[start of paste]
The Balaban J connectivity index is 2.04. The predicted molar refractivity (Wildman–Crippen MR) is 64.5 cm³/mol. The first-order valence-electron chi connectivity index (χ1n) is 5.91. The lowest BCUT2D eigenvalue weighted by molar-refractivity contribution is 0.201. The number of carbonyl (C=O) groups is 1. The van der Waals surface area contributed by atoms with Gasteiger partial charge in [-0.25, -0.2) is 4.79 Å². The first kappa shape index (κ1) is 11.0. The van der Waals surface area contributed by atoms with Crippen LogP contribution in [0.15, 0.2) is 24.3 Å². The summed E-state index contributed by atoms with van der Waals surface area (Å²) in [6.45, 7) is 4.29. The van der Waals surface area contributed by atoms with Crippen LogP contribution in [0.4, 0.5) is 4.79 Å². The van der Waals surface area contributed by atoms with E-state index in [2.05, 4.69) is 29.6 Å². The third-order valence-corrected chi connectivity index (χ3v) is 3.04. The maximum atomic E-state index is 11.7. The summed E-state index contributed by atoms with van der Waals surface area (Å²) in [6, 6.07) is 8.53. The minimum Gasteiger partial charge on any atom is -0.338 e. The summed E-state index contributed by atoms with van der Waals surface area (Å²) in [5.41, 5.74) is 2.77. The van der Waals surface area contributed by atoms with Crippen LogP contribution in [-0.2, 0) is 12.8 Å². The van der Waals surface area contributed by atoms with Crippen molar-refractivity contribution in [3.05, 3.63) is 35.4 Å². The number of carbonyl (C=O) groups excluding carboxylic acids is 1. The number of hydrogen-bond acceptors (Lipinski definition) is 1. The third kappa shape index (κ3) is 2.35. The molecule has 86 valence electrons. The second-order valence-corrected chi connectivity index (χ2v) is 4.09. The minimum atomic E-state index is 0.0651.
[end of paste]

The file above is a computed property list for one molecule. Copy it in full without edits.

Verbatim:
The Balaban J connectivity index is 2.04. The predicted molar refractivity (Wildman–Crippen MR) is 64.5 cm³/mol. The first-order valence-electron chi connectivity index (χ1n) is 5.91. The lowest BCUT2D eigenvalue weighted by molar-refractivity contribution is 0.201. The number of carbonyl (C=O) groups is 1. The van der Waals surface area contributed by atoms with Gasteiger partial charge in [-0.25, -0.2) is 4.79 Å². The first kappa shape index (κ1) is 11.0. The van der Waals surface area contributed by atoms with Crippen LogP contribution in [0.15, 0.2) is 24.3 Å². The summed E-state index contributed by atoms with van der Waals surface area (Å²) in [6.45, 7) is 4.29. The van der Waals surface area contributed by atoms with Crippen LogP contribution in [0.4, 0.5) is 4.79 Å². The van der Waals surface area contributed by atoms with E-state index in [2.05, 4.69) is 29.6 Å². The third-order valence-corrected chi connectivity index (χ3v) is 3.04. The maximum atomic E-state index is 11.7. The summed E-state index contributed by atoms with van der Waals surface area (Å²) in [6, 6.07) is 8.53. The minimum Gasteiger partial charge on any atom is -0.338 e. The summed E-state index contributed by atoms with van der Waals surface area (Å²) in [5.41, 5.74) is 2.77. The van der Waals surface area contributed by atoms with Crippen LogP contribution in [-0.2, 0) is 12.8 Å². The van der Waals surface area contributed by atoms with Crippen molar-refractivity contribution in [3.05, 3.63) is 35.4 Å². The number of carbonyl (C=O) groups excluding carboxylic acids is 1. The number of hydrogen-bond acceptors (Lipinski definition) is 1. The third kappa shape index (κ3) is 2.35. The molecule has 86 valence electrons. The second-order valence-corrected chi connectivity index (χ2v) is 4.09. The minimum atomic E-state index is 0.0651.